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Annamaria Simonazzi

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Annamaria Simonazzi and Paola Villa

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Annamaria Simonazzi and Teresa Barbieri

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Annamaria Simonazzi and Giuseppe Fiorani

From the early 1990s, the Italian industrial relations system came to be described as an example of the ‘neo-corporatist revival’. ‘Negotiated flexibility’, implemented with the participation of the social partners, resulted in an increasingly polarised labour market, with a surge in precarious jobs concentrated mostly among the younger generations, and no lasting effects on employment. Since the crisis, labour legislation has turned from negotiated to unilateral. In the name of urgency, national governments have increasingly resorted to legislation by decree, sidestepping the social partners and national parliament to pass reforms in the fields of labour, welfare and industrial relations. The interaction of these reforms with austerity policies has eroded labour rights while weakening the labour unions, magnified the dualism marking the labour market and opened the way to greater precariousness, inequality and poverty. The case of Italy demonstrates that no degree of labour flexibility can amount to adequate response to the crisis, and that the multiple challenges raised by technological, organisational and social changes call for coordinated responses in the production, employment and social spheres.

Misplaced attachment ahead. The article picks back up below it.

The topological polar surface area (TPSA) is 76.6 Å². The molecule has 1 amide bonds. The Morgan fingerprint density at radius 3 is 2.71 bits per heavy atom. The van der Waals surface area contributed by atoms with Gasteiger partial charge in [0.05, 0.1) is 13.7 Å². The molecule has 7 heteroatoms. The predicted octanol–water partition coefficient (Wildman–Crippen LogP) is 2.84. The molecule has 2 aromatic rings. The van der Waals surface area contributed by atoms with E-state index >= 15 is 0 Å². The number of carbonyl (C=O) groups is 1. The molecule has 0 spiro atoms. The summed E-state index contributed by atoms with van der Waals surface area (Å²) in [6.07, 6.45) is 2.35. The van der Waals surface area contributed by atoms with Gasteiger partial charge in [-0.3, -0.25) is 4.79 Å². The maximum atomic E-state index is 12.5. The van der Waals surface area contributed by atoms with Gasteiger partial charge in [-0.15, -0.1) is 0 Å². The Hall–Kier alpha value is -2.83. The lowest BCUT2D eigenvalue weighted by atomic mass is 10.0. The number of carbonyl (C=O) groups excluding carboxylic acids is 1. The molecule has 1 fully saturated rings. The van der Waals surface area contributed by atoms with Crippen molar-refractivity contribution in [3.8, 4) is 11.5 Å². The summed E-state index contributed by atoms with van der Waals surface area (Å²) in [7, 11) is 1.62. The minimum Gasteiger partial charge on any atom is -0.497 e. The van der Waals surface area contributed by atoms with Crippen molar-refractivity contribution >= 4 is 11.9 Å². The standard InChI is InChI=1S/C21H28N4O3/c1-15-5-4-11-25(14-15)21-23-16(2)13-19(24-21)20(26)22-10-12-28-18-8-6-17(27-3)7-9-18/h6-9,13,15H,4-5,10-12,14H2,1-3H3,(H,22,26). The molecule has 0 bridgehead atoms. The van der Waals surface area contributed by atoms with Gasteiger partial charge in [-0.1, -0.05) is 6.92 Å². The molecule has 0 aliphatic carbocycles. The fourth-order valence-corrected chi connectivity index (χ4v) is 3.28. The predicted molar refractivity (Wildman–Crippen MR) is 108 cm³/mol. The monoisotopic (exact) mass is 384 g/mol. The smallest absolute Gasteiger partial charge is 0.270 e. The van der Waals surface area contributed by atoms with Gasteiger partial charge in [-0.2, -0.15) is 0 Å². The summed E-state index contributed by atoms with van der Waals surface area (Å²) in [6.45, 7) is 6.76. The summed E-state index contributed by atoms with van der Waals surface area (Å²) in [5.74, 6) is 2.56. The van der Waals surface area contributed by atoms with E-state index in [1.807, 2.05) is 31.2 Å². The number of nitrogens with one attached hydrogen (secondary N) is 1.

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Annamaria Simonazzi, Valerio Ciampa and Luca Villamaina

Ireland over the period from 1995 to 2012 saw a remarkable economic boom followed by deep recession, going together with dramatic fluctuations in employment levels, major changes in the composition of the labour force and in occupation and social class structures. Collective bargaining and social partnership were central throughout the boom but collapsed at the onset of recession; a national minimum wage introduced in 2001 was key to subsequent trends in earnings dispersion. Over the entire period from 1995 to 2012, middle-income groups fared well relative to the rest of the distribution. Income dynamics in boom and bust are however central to understanding trends, with some types of households doing much better in the boom, while the bust also affected some groups much more severely than others. The impact of public expenditure on public services is also a core element of middle-income living standards.